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Iraq hopes to finalize China oilfield deal in August

BAGHDAD (Reuters) - Iraq’s oil minister will visit China before the end of August to try and finalize a deal to develop the Ahdab oilfield south of Baghdad and build a power station nearby, the Oil Ministry said on Sunday.

Oil Minister Hussain al-Shahristani said in April that Iraq would honor the $650 million deal signed in 1997 between Chinese National Petroleum Company (CNPC) and Saddam Hussein’s government, but the terms would be renegotiated.

“A high-ranking delegation headed by the oil minister will go to China by the end of the month to try and finalize the contract regarding the Ahdab oilfield,” Oil Ministry spokesman Asim Jihad said on Sunday.

Jihad said the new deal would be worth more than the one signed in 1997, given that the value of the field had risen over the past decade, but he would not put a figure on it.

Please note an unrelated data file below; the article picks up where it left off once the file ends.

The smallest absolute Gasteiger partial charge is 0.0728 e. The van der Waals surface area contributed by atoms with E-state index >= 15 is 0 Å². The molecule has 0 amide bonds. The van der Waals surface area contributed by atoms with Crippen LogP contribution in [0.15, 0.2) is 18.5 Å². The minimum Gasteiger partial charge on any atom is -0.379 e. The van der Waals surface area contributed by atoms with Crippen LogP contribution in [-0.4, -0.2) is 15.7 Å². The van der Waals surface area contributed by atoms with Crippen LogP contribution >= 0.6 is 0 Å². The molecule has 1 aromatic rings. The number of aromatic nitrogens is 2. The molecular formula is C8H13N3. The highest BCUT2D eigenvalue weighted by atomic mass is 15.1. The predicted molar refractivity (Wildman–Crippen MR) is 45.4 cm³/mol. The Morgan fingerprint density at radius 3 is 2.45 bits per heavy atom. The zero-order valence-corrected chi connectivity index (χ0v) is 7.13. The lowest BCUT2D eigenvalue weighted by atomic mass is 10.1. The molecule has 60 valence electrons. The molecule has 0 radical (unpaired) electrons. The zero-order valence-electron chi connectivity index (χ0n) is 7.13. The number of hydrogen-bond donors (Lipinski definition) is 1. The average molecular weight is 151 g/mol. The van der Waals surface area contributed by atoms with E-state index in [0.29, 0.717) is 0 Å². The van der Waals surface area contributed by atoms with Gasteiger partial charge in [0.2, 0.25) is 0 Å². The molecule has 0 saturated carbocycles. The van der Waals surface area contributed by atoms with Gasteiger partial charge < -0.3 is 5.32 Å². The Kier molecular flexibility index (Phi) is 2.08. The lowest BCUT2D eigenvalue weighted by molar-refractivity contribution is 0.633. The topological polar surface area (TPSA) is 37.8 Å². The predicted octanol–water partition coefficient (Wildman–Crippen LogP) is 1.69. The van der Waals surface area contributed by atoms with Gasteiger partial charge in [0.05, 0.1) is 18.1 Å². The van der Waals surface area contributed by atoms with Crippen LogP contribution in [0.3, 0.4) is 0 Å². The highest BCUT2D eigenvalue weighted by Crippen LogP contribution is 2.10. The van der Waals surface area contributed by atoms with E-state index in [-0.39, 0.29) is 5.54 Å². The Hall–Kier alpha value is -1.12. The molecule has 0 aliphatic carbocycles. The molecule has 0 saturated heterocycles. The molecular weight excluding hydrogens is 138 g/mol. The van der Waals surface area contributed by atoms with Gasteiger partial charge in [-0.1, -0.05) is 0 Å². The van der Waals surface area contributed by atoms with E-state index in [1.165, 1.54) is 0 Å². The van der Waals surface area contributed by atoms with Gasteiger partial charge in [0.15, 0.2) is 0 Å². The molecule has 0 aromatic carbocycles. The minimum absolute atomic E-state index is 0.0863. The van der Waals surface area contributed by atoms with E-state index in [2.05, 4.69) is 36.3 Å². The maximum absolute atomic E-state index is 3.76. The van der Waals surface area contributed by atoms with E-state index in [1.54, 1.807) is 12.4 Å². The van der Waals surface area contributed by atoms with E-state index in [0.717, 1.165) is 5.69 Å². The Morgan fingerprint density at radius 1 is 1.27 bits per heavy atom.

The deal with CNPC, the parent company of PetroChina 0857.HK, needs to be renegotiated to ensure it is in line with a draft oil law agreed upon in Iraq in February 2007.

The Ahdab field is in Wasit province, which borders Iran. When the original deal was signed in 1997, planned production was 90,000 barrels per day. That exploration agreement was suspended due to UN sanctions.

Aziz Sultan, spokesman for the Electricity Ministry, said they planned to start laying the foundation for the new power plant on Tuesday and it would produce 1,320 megawatts when completed in four years.

Reporting by Wisam Mohammed and Waleed Ibrahim, editing by David Clarke and Maureen Bavdek

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